Dad, is the check in the mail?
It has been one of those whirl wind weeks, where all you can do sometimes is hang on. The clinic was extremely busy for late October. I also had to incorporate parent teacher conferences into the week. We were able to easily clear that hurdle. So, my much deserved relaxing weekend was in view, until we sold the calves on Wednesday with a delivery clause! There went my weekend. So Friday night, my dad showed up with a trailer and we were set to head north in the morning.
David and I saddled up, and headed out at sunset, to gather the calves. We were able to gather them successfully, with no drama from us or the cattle. We must be maturing, we usually don’t get along that well working cattle. (maybe he was nicer cause I was all he had) All went well and they were sexed and weighed, and we were ready and waiting when the brand inspector arrived. I was a little worried when my dad was working the steer gate, he doesn’t move like he use to, and I was so nervous that he wouldn’t get that gate opened in time, and we would be back to square one. But he didn’t miss even one!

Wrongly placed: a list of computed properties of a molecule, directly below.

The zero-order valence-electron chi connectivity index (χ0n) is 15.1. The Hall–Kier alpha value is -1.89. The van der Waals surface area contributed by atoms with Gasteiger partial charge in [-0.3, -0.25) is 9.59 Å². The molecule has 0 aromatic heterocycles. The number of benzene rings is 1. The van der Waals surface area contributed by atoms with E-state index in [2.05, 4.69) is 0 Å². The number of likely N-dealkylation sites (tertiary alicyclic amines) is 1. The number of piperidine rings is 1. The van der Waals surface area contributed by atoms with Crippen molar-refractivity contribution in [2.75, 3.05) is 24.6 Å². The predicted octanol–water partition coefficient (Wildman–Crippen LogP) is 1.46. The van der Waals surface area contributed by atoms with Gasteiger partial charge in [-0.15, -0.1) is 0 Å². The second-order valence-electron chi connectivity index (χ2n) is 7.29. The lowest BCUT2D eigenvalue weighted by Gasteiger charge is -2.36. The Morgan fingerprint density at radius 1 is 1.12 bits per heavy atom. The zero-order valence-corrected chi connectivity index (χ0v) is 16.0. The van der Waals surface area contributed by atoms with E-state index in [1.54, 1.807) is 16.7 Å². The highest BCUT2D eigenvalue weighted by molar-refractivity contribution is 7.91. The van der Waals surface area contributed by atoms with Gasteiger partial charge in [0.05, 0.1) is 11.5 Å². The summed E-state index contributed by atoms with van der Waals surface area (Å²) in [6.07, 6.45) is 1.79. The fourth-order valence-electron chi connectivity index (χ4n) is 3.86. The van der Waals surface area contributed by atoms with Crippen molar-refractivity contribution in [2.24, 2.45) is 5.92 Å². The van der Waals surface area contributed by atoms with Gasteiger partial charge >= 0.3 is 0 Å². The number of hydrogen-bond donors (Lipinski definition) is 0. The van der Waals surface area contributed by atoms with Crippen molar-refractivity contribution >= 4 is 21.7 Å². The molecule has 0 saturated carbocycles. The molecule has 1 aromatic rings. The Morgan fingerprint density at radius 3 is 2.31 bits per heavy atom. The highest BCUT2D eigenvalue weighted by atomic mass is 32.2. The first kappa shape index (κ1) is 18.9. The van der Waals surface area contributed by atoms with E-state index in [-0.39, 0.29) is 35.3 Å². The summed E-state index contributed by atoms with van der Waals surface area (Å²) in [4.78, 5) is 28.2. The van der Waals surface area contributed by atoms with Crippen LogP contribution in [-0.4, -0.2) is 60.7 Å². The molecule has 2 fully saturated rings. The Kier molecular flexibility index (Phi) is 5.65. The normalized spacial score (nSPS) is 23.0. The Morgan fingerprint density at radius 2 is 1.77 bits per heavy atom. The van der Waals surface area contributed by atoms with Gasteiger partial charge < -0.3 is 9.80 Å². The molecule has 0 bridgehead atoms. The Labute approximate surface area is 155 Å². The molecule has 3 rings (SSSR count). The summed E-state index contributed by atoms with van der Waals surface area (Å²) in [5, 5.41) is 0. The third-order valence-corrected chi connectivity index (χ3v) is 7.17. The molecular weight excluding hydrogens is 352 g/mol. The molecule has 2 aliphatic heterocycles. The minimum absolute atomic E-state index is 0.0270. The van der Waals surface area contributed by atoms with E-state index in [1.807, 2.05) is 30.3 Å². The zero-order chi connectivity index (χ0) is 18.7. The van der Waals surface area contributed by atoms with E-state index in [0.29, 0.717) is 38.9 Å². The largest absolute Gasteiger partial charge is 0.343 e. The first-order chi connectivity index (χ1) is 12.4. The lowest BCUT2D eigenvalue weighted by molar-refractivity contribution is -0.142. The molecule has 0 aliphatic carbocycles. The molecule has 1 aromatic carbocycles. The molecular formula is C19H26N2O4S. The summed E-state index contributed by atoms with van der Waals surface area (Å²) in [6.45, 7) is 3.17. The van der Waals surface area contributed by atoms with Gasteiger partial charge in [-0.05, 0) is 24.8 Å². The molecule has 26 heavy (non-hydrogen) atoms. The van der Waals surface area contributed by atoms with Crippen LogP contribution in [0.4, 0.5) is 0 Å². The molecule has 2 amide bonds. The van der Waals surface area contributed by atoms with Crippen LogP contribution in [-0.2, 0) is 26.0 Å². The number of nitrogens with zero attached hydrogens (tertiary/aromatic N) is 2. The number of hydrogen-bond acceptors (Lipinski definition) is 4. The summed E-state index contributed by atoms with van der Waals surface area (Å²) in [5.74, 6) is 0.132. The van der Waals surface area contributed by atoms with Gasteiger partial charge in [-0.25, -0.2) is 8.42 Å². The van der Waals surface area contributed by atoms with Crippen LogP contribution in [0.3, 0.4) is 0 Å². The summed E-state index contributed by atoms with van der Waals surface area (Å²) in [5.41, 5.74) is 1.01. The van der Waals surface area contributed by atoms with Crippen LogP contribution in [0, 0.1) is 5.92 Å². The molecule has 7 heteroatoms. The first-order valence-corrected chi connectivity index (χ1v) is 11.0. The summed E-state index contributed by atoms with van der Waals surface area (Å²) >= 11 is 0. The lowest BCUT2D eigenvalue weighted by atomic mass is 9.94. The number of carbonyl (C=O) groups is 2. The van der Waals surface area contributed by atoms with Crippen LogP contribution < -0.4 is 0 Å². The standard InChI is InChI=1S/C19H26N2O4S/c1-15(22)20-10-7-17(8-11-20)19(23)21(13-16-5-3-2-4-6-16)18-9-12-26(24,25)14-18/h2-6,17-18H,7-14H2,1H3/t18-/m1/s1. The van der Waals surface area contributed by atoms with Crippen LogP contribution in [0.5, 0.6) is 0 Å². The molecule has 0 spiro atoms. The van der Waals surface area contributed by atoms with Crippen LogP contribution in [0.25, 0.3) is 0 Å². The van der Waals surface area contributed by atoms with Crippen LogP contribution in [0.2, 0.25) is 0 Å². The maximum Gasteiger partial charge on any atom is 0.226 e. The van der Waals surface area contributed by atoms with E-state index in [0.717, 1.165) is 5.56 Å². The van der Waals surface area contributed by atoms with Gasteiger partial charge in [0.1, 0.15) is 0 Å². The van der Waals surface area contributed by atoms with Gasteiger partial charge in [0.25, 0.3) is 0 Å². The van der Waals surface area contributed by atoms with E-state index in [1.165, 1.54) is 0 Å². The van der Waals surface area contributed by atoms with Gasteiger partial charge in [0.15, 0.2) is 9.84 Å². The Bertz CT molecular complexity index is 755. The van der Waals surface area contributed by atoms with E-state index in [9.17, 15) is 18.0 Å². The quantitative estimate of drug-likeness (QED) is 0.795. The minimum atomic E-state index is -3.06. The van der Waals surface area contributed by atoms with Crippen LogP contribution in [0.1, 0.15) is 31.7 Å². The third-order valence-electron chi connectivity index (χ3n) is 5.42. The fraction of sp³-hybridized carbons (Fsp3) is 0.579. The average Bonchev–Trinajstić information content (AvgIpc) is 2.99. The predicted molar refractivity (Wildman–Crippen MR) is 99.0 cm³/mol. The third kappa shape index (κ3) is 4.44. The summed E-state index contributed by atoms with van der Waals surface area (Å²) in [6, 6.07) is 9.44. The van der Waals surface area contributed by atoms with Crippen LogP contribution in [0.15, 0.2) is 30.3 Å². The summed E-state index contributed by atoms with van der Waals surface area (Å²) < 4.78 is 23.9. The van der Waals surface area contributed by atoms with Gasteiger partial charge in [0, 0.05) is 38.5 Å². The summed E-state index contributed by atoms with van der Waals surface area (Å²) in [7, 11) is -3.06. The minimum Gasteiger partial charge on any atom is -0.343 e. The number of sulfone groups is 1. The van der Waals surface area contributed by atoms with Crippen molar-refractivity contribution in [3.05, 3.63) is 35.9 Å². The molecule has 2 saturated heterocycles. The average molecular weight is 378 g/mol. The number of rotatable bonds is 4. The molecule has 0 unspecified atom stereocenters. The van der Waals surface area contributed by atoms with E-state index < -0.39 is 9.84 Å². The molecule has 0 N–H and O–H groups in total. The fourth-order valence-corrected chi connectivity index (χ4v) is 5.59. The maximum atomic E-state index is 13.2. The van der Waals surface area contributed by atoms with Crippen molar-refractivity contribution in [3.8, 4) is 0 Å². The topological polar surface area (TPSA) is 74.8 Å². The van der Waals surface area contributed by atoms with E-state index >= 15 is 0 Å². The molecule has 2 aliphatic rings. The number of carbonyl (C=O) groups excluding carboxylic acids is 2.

So it was off to God’s country to deliver our beautiful calves to Folsom, New Mexico. Up early this morning to power wash trailer and head back home to start another crazy week tomorrow.
For the most part, living on the ranch is hard satisfying work but bearable, much like breaking in a new pair of adorable shoes, painful but worth it. There are those times however, when the bliss of entering a grocery store and not knowing or caring how that package of hamburger got there seems like a welcome alternative.
This is that time of year. We have been calving heifers for what seems like eternity, but is actually a couple of weeks. This consists of rising in the night to make sure none of these first time moms is having any difficulty delivering there babies. If they are, we help, usually at some God awful time of night, in the frigid cold.
It is generally acknowledged that the female is the brightest in most species, cats,dogs,horses,humans, etc. This rule of thumb, unfortunately doesn’t apply to the female first time cow. These heifers are so silly, snorty, relatively uncooraporative, and unappreciative of the help we are bestowing upon them. Then, when you do provide them with assistance, you sit huddled and praying that she will begin to accept (read lick and clean here) her baby, not walk off and abandon it, leave it to freeze, or stomp on it.
So, I am off to pull the covers over my head, and hope that unlike last night, tonight will bring no drama from the soon to be mamas!